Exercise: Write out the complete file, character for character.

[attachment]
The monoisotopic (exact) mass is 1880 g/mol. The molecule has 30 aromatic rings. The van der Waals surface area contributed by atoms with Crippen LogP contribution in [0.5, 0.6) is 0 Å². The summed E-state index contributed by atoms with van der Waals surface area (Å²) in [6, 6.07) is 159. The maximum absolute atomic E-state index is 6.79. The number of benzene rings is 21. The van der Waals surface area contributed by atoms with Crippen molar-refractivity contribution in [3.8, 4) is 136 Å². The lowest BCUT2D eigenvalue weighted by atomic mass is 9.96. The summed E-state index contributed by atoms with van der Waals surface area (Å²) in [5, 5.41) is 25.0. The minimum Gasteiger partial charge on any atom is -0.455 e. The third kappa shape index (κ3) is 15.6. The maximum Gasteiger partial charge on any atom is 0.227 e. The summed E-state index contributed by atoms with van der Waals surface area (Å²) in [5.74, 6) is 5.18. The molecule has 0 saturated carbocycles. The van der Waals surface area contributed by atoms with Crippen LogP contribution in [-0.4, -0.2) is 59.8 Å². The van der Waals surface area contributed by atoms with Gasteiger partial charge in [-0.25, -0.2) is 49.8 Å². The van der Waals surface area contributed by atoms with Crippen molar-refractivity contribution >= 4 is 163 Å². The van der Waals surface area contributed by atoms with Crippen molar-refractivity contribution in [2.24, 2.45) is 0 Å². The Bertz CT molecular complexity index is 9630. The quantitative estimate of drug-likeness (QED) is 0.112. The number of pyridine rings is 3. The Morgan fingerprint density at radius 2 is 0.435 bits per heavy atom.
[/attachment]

The monoisotopic (exact) mass is 1880 g/mol. The molecule has 30 aromatic rings. The van der Waals surface area contributed by atoms with Crippen LogP contribution in [0.5, 0.6) is 0 Å². The summed E-state index contributed by atoms with van der Waals surface area (Å²) in [6, 6.07) is 159. The maximum absolute atomic E-state index is 6.79. The number of benzene rings is 21. The van der Waals surface area contributed by atoms with Crippen molar-refractivity contribution in [3.8, 4) is 136 Å². The lowest BCUT2D eigenvalue weighted by atomic mass is 9.96. The summed E-state index contributed by atoms with van der Waals surface area (Å²) in [5, 5.41) is 25.0. The minimum Gasteiger partial charge on any atom is -0.455 e. The third kappa shape index (κ3) is 15.6. The maximum Gasteiger partial charge on any atom is 0.227 e. The summed E-state index contributed by atoms with van der Waals surface area (Å²) in [5.74, 6) is 5.18. The molecule has 0 saturated carbocycles. The van der Waals surface area contributed by atoms with Crippen LogP contribution in [-0.4, -0.2) is 59.8 Å². The van der Waals surface area contributed by atoms with Gasteiger partial charge in [-0.25, -0.2) is 49.8 Å². The van der Waals surface area contributed by atoms with Crippen molar-refractivity contribution >= 4 is 163 Å². The van der Waals surface area contributed by atoms with Crippen molar-refractivity contribution in [2.24, 2.45) is 0 Å². The Bertz CT molecular complexity index is 9630. The quantitative estimate of drug-likeness (QED) is 0.112. The number of pyridine rings is 3. The Morgan fingerprint density at radius 2 is 0.435 bits per heavy atom.